The Adventures of Tintin is a popular series of comic albums translated into many languages and distributed all over the world. The estate of cartoonist Hergé has always had a reputation for applying a no-nonsense policy when it comes to copyright compliance. But it still came as a surprise in March 2021 when his heirs sued artist Xavier Marabout for forgery and moral rights infringement. The reason for the lawsuit? Paintings illustrating the love life and erotic encounters of Hergé’s star character, Tintin. The court delivered its ruling in May.
Since 2014, French painter Xavier Marabout has been imagining Tintin spending time with young women in scenes by the American artist Edward Hopper. The Moulinsart company, which manages Hergé’s rights on behalf of his estate, was not impressed. As early as 2015, Moulinsart issued a first warning to Marabout.
Speaking to Le Figaro, the artist said that he had contacted the heirs to explain his artistic approach. In his eyes, it was obvious that his use of Tintin was a parody and that the works therefore benefitted from exceptions allowing use without permission. Since then, he has created 24 paintings.
Moulinsart doesn’t see things that way. In 2017, they filed a lawsuit in court. The first hearing was held in March 2021 and the company claimed €12,500 in damages.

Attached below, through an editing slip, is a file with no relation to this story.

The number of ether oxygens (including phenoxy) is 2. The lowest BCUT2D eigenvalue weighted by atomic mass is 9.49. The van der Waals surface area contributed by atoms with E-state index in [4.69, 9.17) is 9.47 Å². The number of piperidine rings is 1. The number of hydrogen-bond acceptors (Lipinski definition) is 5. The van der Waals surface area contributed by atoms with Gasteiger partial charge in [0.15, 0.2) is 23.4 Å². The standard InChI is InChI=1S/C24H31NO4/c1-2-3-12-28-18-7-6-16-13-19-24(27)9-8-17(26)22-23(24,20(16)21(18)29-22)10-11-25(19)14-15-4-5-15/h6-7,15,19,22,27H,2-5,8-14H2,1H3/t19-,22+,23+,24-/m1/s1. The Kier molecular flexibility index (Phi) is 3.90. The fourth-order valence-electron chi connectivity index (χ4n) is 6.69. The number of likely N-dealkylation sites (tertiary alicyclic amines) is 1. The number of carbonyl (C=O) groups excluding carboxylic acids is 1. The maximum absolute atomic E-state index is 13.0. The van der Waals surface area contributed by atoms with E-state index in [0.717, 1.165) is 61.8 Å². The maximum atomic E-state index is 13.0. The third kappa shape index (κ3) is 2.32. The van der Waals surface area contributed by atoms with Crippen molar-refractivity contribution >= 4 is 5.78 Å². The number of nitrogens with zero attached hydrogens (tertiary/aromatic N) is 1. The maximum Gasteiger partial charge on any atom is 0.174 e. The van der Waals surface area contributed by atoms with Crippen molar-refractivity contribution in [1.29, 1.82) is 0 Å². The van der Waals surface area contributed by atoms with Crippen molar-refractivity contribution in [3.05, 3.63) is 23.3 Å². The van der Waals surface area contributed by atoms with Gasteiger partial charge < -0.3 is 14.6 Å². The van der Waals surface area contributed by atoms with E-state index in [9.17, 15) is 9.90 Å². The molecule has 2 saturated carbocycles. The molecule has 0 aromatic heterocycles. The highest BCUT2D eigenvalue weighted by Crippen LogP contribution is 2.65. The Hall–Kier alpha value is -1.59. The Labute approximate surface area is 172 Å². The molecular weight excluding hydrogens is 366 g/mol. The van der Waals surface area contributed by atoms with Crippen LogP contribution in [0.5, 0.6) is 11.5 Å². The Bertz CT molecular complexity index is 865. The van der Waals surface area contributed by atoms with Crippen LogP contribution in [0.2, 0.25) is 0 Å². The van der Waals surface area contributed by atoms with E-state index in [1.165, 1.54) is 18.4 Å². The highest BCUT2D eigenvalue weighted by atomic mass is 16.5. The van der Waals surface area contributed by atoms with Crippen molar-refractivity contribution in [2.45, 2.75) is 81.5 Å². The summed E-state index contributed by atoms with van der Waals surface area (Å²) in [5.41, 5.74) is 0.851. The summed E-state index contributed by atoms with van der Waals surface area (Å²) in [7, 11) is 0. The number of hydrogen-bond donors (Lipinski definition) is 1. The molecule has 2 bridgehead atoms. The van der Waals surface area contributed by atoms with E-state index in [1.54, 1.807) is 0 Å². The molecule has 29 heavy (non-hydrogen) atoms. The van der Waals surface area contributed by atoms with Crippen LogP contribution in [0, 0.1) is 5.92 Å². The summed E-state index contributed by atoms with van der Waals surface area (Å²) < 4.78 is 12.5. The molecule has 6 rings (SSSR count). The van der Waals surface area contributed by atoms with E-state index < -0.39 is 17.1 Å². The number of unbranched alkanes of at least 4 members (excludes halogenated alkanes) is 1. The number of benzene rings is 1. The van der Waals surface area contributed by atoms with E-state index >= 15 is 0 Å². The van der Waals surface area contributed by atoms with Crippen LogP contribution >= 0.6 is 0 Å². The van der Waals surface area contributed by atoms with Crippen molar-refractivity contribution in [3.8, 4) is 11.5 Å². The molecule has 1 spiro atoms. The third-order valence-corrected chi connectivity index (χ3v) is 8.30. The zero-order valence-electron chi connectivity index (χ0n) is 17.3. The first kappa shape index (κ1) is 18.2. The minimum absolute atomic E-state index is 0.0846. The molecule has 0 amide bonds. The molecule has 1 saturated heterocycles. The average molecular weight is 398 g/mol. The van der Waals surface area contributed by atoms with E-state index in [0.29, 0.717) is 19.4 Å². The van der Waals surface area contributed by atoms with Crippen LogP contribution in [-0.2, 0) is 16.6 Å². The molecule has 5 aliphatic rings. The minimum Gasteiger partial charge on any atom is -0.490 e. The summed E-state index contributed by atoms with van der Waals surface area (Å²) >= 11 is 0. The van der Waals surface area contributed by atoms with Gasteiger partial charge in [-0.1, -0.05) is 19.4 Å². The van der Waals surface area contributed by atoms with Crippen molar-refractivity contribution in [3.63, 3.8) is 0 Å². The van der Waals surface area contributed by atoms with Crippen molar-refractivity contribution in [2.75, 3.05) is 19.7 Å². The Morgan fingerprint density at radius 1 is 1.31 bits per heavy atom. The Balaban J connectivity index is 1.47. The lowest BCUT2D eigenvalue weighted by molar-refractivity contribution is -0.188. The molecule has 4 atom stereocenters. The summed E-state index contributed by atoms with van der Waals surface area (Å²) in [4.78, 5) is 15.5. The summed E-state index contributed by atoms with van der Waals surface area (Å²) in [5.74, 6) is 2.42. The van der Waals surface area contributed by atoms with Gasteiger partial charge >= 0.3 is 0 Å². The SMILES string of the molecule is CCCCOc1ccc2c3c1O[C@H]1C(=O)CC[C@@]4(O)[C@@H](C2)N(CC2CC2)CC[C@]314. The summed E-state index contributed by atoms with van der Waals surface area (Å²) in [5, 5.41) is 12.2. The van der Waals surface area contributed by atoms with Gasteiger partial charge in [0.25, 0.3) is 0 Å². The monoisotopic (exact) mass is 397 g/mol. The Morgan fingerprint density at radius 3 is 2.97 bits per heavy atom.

Hergé’s estate isn’t joking about Tintin’s sex life
“Billions of bilious blue blistering barnacles!” is probably what Moulinsart representatives exclaimed when they saw the works by Xavier Marabout. The issue isn’t simply unauthorized use of the famous Belgian reporter character, it’s also the character’s sexualization that they find offensive.
According to Ouest-France, Moulinsart’s lawyer stated in court that Hergé was interviewed many times and had justified his decision to avoid depicting women in his works because he found that they rarely served as comedic elements.
In the heirs’ opinion, this distortion of Hergé’s intentions infringes the author’s moral rights.
What makes Tintin’s sex life a parody?
The sexual orientation of both Tintin and Captain Haddock has always been a topic of debate. The lack of women appearing in Tintin’s many adventures has added fuel to the controversy. In Le Figaro, Marabout explained that he had immediately wanted to have Tintin fall in love and to imagine a love life for this hero who’s considered asexual. And he then developed that story angle in Hopper’s paintings.
What’s the verdict?
The civil division of the judicial court of Rennes in France acknowledged Xavier Marabout’s “humorous intention” and noted that the effect comes from the incongruity of the situation in contrast to the sobriety and usual sadness of Hopper’s works and the absence of any female presence at Tintin’s side.
That means Xavier Marabout’s works comply with copyright because they benefit from the exception for the purpose of parody.
We can assume the artist shouted “ten thousand thundering typhoons!” when he heard the court’s decision.